Even in a relatively small group like we have, there’s a great deal of diversity. One thing I’ve learned is that I had some idea that if I said something sensible and backed it up, people would automatically see the value of it and agree to it, but it’s become abundantly clear that it doesn’t work like that.

What you have to do is figure out what your compass is and trust your judgment and be willing to take the reasonable consequences of doing that. At any point in time, nearly every decision you make might only please a minority of constituents.

The hardest thing is to motivate people who are more senior than I am.

It’s about balance. It would be nice to think that you could measure yourself by the degree of unanimity you get around your decisions, but that’s pretty clearly not realistic.

It is hard to accept that you don’t always know the answer. But decisions have to be made to move the firm forward. Few decisions are perfect, but you have to make the decision and then work to make the results work anyway.

Marketing yourself…all that means is asking for something and then doing whatever it takes to get it.

You need to focus more on subgroups within the firm in terms of actually developing a vision that’s attuned to their circumstances, and at the firm level you need to bring it all together.

Most of us agree we don’t want or need to make sweeping changes. We need to do a number of things we’re dedicated to doing and get even better at them.

As part of my association affiliation, I interact with MPs from other firms…I get a sense pretty readily of the commonalities that we experience.

With me, it’s building personal relationships with individual partners. So I try to spend a lot of time with them.

I have a great appreciation for partners who just get to the job and get it done. No excuses, no exception, no explanations as to why their situation or client base is different and therefore deserves special consideration, they just get to it. This group of partners deserves strong compensation and firm leadership roles.

This is what I tell my staff now. You’ve got to tell people what you want. On the flip side, the worst thing you can do is tell people this is what you want and not put in the effort.

What do you wish someone told you when you became MP about aligning the firm behind a common vision, and the best way to approach it?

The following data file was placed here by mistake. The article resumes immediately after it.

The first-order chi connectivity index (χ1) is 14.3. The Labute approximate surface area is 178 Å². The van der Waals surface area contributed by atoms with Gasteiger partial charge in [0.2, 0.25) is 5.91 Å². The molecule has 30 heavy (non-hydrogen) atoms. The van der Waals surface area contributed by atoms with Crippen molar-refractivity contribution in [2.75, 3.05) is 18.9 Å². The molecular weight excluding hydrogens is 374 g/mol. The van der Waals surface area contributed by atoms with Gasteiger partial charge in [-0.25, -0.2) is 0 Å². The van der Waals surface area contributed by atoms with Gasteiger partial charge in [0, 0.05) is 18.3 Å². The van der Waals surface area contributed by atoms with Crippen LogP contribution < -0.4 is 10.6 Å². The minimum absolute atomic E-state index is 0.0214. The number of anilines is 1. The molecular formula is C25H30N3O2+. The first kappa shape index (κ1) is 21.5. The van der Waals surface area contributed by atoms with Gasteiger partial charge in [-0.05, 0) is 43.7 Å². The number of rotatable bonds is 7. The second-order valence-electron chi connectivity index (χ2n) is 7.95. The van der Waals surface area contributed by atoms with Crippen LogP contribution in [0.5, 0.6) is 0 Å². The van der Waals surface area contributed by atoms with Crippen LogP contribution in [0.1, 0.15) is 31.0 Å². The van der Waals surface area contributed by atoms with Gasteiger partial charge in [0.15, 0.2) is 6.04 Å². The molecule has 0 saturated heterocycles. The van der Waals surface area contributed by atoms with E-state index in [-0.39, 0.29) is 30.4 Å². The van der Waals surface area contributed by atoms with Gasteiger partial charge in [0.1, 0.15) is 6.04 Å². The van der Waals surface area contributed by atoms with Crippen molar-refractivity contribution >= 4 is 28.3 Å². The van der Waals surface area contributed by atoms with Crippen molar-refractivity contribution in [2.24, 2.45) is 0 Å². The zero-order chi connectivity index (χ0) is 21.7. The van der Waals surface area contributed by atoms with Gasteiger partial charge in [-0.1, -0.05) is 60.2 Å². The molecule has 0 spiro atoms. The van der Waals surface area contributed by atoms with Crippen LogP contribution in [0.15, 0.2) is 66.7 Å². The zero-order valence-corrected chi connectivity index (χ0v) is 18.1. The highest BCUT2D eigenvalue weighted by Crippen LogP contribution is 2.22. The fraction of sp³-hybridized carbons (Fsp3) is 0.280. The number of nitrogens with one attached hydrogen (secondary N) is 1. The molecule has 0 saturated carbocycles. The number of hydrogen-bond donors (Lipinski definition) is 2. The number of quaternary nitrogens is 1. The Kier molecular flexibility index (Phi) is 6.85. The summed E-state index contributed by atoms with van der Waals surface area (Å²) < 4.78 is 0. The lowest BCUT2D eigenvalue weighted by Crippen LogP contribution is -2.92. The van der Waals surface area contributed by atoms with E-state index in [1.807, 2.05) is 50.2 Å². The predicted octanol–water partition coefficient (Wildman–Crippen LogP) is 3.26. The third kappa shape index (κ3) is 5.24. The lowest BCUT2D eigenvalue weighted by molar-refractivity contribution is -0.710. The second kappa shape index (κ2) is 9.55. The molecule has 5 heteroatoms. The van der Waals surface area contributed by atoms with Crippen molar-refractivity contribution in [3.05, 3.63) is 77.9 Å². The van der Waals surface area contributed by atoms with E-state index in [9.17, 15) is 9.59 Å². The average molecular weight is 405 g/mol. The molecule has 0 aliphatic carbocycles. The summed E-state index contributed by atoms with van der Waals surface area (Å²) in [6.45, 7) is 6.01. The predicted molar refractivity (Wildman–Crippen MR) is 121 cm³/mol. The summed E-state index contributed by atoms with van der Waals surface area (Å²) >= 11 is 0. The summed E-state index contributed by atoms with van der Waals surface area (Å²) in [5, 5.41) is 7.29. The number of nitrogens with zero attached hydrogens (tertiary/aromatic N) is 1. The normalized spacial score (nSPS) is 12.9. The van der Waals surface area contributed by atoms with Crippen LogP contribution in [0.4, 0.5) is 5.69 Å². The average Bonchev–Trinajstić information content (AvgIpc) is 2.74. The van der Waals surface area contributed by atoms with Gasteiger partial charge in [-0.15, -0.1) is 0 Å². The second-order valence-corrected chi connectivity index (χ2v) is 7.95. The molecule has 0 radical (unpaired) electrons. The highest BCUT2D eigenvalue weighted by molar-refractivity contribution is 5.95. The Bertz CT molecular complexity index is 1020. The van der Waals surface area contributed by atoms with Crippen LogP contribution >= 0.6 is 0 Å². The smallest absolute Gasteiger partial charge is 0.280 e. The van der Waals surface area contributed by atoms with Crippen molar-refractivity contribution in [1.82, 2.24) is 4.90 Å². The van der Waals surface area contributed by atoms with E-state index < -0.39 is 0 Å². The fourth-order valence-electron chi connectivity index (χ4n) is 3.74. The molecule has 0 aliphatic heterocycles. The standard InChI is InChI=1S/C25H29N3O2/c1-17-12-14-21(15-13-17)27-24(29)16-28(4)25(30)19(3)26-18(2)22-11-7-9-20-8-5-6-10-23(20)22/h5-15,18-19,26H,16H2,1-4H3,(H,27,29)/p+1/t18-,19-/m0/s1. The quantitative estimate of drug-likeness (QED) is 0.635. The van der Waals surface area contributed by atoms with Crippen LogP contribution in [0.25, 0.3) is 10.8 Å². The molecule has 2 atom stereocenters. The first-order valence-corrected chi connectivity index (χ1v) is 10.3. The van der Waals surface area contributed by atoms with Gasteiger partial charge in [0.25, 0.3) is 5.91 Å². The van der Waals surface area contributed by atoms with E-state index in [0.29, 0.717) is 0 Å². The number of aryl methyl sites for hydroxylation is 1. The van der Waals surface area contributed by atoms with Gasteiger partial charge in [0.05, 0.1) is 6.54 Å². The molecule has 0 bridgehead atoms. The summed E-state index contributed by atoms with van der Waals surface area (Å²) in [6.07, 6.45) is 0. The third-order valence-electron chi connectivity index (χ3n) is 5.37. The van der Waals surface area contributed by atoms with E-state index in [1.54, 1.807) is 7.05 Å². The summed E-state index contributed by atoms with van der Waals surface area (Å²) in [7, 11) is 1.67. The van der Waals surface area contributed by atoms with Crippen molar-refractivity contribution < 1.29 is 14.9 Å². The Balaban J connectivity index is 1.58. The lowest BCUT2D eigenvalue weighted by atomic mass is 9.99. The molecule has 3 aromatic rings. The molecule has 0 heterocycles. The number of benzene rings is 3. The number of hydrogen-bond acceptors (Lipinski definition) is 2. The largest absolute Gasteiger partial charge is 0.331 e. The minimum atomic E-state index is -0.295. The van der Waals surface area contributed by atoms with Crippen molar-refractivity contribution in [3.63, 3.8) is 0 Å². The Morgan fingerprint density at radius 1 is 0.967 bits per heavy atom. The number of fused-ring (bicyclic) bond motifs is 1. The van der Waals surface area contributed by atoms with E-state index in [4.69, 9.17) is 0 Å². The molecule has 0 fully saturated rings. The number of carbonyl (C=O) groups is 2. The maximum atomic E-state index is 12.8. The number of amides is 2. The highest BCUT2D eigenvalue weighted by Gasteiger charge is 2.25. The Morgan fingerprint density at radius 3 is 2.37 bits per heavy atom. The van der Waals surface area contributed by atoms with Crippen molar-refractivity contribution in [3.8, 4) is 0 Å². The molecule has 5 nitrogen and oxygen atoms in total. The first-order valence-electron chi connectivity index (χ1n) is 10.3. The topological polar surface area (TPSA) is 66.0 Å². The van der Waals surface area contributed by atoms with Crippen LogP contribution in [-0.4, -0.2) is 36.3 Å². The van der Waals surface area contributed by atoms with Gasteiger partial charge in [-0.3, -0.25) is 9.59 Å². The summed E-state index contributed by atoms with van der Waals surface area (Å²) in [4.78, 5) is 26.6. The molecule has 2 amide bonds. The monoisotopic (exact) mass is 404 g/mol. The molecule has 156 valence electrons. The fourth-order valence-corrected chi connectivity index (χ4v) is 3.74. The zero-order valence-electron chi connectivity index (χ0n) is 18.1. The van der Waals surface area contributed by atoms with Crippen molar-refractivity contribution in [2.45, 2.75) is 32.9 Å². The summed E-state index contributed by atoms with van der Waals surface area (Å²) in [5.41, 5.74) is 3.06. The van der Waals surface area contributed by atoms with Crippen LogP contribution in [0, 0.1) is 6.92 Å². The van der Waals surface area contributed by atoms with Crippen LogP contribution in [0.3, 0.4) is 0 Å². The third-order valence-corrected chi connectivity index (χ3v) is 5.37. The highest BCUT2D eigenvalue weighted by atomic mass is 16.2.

Five years ago, if you could find the bodies you could make it all work. So the common vision that might have prevailed eight years ago, or five years ago, probably is in need of some revision.

When you talk about a common vision it’s a challenge to find the element of commonality that might resonate with groups facing very different things.

You need to focus more on subgroups within the firm in terms of actually developing a vision that’s attuned to their circumstances, and at the firm level you need to bring it all together.

The string of events that led to the point where I got elected might have been in part premised on the fact that I managed a smaller firm. Also, I was at a point in my career where I’m able to put the firm ahead of my own interests.

You need to get a good set of golf clubs and use them. You need to find something that lets you ‘leave’ when you leave.

I give a vision or a direction to my management committee, they give me feedback and we roll it out to the partners. Most of the time there’s some discussion, but there has not been any pushback.

A major part of the MP’s job is to develop the long-range vision and goals. If you’re as fortunate as I’ve been, you inherit a quality firm structure with solid goals and objectives in place, but you still have to introduce your vision or twist to those objectives. Even then you must work to get buy-in to your changes and to why those changes are worth the diversion.

No one is going to tell you what they really think in a group setting. They won’t do it. No matter how hard you try. Whatever you hear may not be what is actually happening.

I will say this, in a smaller firm, it’s a lot easier, but in a larger group of partners sitting around the table and we have a day or two devoted to the strategic plan, half of them won’t even talk.

If you’re not growing, you’re not providing new opportunities. The firm has to be growing or it just doesn’t work.

We have an ice breaker we do before every partner retreat, where we go around the room and talk about something like, What do you want out of your life? Or, when you’re dead, what do you want people to say about you? Every time we go through that exercise, we find that we really aren’t that different.

Most of us agree we don’t want or need to make sweeping changes. We need to do a number of things we’re dedicated to doing and get even better at them.

What has been the hardest thing to accept or adapt to regarding your role and efforts with aligning the firm behind a common vision?

This is not a surprise, but in the end, there’s more work than you can do, so you need to be able to balance what you can do and what others can do and what’s just noise – and you don’t always get those answers right.

I always felt I could make decent decisions relatively quickly, and it’s useful in this job, but there’s certainly a lot of decisions that need to be made. If you can’t make them quickly, you’re going to fall behind.

I have become surprised by what I think is not uncommon, but I haven’t really experienced it before – a resistance to change or a fear of change that’s rather prevalent.

I think people talk about loving change, but what I think they really mean is they want change for the other person, but not for them.

You’ve got to tell the same story over and over. They don’t follow you only because they see your actions, you have to be vocal about it.

Self-doubt. Do I really belong in this role? When are they going to find out that the emperor doesn’t have any clothes? I’m nervous. I’m as scared about what I’m saying as they are about what they’re hearing.

Learning that I got this role for reason, that I do deserve it…that’s been tough for me to learn.